Chapter 18 - (VERSO)
through Lover’s Lane and across the crusted field beyond for the snow was too deep to go by the shorter wood way. (begin superscript)I10(end superscript) The night was clear and frosty, (begin superscript)J10(end superscript) big stars were shining over the silent fields; here and there the dark pointed firs stood up with snow powdering their branches and the wind whistling through them. Anne thought it was truly delightful to go skimming through all this mystery and loveliness with your bosom friend who had been so long estranged.
Minnie May, aged three, was really very sick. She lay on the kitchen sofa, feverish and restless, while her hoarse breathing could be heard all over the house. Young Mary Joe, (begin subscript)^(end subscript)(begin superscript)K10(end superscript) was helpless and bewildered, quite incapable of thinking what to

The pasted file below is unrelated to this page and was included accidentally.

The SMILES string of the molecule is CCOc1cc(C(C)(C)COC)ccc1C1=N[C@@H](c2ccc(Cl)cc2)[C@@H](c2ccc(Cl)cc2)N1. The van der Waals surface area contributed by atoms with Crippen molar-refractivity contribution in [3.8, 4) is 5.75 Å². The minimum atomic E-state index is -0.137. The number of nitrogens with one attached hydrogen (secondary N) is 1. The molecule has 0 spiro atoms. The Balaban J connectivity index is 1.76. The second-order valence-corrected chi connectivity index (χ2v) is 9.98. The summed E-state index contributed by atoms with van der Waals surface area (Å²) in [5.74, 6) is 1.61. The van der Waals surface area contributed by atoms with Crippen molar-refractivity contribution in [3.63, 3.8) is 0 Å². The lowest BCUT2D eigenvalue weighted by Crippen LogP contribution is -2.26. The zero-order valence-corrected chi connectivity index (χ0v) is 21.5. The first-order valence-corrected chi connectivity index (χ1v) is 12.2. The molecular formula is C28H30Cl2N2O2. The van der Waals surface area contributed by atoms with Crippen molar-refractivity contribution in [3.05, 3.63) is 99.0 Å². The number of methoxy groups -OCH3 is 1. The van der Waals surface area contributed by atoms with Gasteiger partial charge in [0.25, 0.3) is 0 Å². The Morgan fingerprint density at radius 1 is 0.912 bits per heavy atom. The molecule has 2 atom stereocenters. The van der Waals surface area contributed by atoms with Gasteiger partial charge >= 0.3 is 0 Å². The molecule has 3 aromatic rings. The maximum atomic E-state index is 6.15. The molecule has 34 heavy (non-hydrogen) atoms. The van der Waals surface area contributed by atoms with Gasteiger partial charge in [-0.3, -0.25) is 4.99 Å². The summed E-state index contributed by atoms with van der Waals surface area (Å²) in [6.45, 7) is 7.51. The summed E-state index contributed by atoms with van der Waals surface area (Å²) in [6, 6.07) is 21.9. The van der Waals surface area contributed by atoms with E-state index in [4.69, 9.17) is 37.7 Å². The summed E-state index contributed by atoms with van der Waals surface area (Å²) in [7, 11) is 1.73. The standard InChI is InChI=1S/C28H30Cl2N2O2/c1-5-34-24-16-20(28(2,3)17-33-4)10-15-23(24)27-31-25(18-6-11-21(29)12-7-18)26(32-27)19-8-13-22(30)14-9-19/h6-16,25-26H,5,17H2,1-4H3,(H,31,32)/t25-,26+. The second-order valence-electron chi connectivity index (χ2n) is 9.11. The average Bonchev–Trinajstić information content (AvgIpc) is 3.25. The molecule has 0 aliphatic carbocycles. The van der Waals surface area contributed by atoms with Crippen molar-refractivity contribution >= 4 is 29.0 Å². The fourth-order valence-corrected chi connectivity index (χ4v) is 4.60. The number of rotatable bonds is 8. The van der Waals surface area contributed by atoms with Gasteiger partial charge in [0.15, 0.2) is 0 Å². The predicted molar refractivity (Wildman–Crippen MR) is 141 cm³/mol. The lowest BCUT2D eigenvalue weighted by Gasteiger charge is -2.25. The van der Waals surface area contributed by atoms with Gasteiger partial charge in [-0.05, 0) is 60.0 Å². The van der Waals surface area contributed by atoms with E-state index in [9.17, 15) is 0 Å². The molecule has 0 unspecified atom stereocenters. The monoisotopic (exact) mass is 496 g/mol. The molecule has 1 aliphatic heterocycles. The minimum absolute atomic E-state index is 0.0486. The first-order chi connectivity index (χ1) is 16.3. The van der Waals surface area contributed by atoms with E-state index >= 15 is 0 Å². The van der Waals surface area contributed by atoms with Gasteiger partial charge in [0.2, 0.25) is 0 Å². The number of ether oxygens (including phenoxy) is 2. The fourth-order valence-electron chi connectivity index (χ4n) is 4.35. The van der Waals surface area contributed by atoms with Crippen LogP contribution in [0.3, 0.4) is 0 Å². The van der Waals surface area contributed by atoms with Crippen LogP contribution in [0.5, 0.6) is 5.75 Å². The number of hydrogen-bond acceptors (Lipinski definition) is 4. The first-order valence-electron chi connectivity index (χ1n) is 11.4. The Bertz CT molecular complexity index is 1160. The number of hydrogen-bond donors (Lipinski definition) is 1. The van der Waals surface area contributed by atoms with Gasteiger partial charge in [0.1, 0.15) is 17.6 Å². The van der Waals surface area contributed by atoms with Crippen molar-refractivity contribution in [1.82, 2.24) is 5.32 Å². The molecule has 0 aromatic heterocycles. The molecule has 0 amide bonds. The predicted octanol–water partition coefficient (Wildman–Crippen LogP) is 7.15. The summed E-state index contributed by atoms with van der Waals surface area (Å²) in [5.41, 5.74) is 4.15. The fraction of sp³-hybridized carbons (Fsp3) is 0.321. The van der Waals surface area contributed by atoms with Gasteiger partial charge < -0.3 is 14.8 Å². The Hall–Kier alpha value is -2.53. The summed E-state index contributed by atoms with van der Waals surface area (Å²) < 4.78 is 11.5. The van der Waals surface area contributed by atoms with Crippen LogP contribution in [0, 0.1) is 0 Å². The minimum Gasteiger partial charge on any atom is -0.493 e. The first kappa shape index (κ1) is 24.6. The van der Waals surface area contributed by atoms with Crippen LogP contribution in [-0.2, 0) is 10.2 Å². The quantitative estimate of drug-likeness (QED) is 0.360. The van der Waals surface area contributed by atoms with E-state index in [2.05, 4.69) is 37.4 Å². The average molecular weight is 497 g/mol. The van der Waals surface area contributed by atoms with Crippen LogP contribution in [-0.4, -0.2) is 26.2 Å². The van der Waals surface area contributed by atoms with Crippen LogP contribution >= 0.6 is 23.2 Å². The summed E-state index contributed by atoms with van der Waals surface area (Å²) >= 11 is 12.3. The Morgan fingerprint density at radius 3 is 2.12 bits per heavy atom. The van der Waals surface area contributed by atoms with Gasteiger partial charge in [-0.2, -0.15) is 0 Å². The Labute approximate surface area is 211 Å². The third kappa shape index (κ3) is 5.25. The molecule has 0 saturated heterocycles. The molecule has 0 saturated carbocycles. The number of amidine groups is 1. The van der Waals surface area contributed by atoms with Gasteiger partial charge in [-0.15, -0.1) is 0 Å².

LMM Note I10
Anne, although sincerely sorry for Minnie May, was far from being insensible to the romance of the situation and to the sweetness of once more sharing that romance with a kindred spirit.
LMM Note J10
all ebony of shadow and silver of snowy slope
LMM Note K10
a buxom, broad-faced French girl from the Creek, whom Mrs. Barry had engaged to stay with the children (begin strikethrough)in(end strikethrough) during her absence.
"the snow was too deep": Montgomery's photo of the deep snow in the Macneill barnyard.
Archival & Special Collections, University of Guelph, L.M. Montgomery Collection
"Young Mary Joe": Is she related to superstitious Old Mary Joe who is known in Avonlea school circles as able to cure warts? Here, Young Mary Joe is well-meaning, but she is also, reflecting the prejudice against Acadians of the day, somewhat pathetically and comically ineffectual.